A side-by-side analysis reveals truly stunning similarities- even I did not expect to find such a strong connection. The winter of 1962-1963 and the forecast models have a whole list of similarities. Both indicate low pressure in the eastern portion of North America. The analog year sees this low pressure area as more expansive, but both the analog and forecast model center the low pressure near the Northeast US and Southeast Canada. Both models (and this is the connection that surprised me the most) also have high pressure building from the West Coast into the Bering Sea. But it gets even better than that- the location of high pressure from the West Coast on the forecast model is almost identical to where the high pressure anomalies begin in the analog winter. They both strengthen the high pressure in the Bering Sea, and continue this high pressure through Siberia and northern Eurasia. If that isn't a correlation, I don't know what is. Both items have low pressure in Eastern Asia and into the Pacific. The forecast model is definitely weaker in that aspect, but such small differences like that are to be expected. The general idea is still firm in both articles: lower pressure and a stronger jet stream in East Asia. 
It is also worth noting the differences we have here, as some of them must be addressed in this comparison. The biggest difference is the lack of high pressure over Greenland in the forecast model. I should mention that other forecast models not shown here do have prevalent high pressure over Greenland, but for all intents and purposes we will keep that difference in our back pocket to analyze in a later forecast. The other difference I see at this time is the East Asian pressure difference, and we already went over that in the above paragraph. 

Global models generally favor a cooler winter for the North Plains, Great Lakes, Ohio Valley, Upper Midwest, Northeast and generally places in the top-right quadrant of the United States (if you were to cut the nation into four pieces). Because we're a long time out from the winter, these anomalies are not that significant. As we get closer to December we will start to see these anomalies become more extreme, with the below-normal temperatures getting colder and above-normal temperatures raising their anomaly projection. In the precipitation department, a very La Nina-type set-up appears to be favored, with a stripe of above-normal precipitation from Oklahoma to the U.P. of Michigan. I'm rather skeptical of precipitation forecasts this far out and feel it's best to stick to the analogs and upper-level height anomaly charts we were looking at earlier in this post. Regardless of its accuracy, the premise of a stormy Midwest/Plains and chilly East US can raise excitement for some winter weather lovers.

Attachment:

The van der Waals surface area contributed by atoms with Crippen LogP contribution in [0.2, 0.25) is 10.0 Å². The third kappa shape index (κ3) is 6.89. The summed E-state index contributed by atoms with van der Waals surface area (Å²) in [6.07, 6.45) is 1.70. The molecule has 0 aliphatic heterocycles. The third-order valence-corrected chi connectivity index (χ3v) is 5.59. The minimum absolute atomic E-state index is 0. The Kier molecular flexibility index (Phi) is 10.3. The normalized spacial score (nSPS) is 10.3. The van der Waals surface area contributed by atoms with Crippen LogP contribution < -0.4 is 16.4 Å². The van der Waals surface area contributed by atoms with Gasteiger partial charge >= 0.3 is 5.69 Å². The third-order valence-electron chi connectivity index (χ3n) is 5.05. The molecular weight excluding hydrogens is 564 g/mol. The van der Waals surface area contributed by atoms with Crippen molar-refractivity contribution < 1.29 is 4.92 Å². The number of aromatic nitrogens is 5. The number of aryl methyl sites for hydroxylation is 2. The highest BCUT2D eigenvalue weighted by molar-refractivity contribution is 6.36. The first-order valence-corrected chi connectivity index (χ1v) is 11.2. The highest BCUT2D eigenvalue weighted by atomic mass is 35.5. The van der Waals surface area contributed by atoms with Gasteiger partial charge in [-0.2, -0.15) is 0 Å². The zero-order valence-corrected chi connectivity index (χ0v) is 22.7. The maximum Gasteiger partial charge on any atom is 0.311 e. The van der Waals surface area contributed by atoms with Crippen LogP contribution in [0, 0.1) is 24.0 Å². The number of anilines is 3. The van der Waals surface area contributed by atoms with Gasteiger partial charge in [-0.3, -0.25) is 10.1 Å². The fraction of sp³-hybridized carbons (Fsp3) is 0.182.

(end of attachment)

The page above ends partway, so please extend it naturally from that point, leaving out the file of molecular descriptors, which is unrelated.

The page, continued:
My analog years are matching up unusually well with long-range forecast models. While these models will change, I find it to be a good sign that there is a rather substantial amount of correlation this far out. My analogs may be revised down the road as we enter summer and early fall, and it is assured that the long range models will change. However, these are my long range estimates for this winter.

-The polar vortex may be at lower latitudes this winter.
-A wetter winter is possible for portions of the Plains and Midwest.
-Cooler weather is possible for portions of the northern US.